Takata Shares Plunge on Report Company Is Considering U.S. Bankruptcy

Takata Airbags Lead Toyota, Nissan To Recall 3 Million Cars
The Takata Corp. logo is displayed outside the company's headquarters in Tokyo, Japan, on Thursday, April 11, 2013. Takata Corp. faces its biggest recall crisis in almost two decades after defective airbag inflators led Toyota Motor Corp., Honda Motor Co. and Nissan Motor Co. to call back more than 3 million vehicles. Photographer: Koichi Kamoshida/Bloomberg via Getty Images
Photograph by Koichi Kamoshida/Bloomberg via Getty Images

Shares of Takata fell sharply on Tuesday after The Wall Street Journal reported late last week that the troubled Japanese air bag maker is weighing a U.S. bankruptcy filing as one option for clearing a path for an outside investor.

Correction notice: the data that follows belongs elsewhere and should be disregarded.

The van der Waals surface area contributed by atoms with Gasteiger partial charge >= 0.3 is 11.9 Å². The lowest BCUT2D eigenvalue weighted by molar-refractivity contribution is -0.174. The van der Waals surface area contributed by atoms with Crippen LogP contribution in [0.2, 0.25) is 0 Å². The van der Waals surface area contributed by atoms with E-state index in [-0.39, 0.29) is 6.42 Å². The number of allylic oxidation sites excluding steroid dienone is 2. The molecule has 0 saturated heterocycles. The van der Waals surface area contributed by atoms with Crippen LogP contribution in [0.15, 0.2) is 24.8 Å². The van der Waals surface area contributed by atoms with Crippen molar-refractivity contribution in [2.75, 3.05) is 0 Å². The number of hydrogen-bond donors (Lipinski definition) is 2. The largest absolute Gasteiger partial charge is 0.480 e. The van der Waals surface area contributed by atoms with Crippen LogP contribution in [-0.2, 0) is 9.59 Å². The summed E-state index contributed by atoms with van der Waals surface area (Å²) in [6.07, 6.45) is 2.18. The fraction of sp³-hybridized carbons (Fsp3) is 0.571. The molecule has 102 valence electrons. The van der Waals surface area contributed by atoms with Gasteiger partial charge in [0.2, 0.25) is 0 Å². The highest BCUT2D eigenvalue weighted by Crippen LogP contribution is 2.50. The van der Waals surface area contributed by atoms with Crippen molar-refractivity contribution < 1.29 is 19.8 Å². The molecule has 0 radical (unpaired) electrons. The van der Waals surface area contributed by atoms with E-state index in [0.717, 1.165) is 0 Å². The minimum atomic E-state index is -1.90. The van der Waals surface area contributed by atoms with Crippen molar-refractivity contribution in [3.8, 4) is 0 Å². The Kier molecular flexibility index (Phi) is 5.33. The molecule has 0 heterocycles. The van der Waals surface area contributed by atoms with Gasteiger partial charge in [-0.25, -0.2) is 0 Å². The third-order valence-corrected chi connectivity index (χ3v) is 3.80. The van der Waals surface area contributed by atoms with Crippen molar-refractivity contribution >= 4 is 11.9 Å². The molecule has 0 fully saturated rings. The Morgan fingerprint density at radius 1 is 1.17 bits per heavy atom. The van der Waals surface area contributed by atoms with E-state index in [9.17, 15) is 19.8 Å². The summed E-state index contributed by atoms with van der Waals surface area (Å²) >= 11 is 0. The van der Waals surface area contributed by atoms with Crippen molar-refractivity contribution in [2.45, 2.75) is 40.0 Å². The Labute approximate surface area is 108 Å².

Takata issued a statement on Tuesday saying the reported plan was not something it had announced. Markets were closed in Japan on Monday for a public holiday.

Citing people familiar with the matter, the Wall Street Journal said on Friday that Takata’s U.S. arm would seek protection from creditors in a federal bankruptcy court under preliminary plans being discussed.


Takata (TKTDY), which has retained investment bank Lazard as an advisor, has been working to choose a sponsor for its turnaround as it faces huge costs related to the global recall of millions of potentially faulty air bag inflators.

Reuters reported last month that all five bidders seeking to bail out Takata presented restructuring plans that require the company to file for bankruptcy protection.

Takata shares were trading down 6% in the morning session on Tuesday after initially falling as much as 10%.

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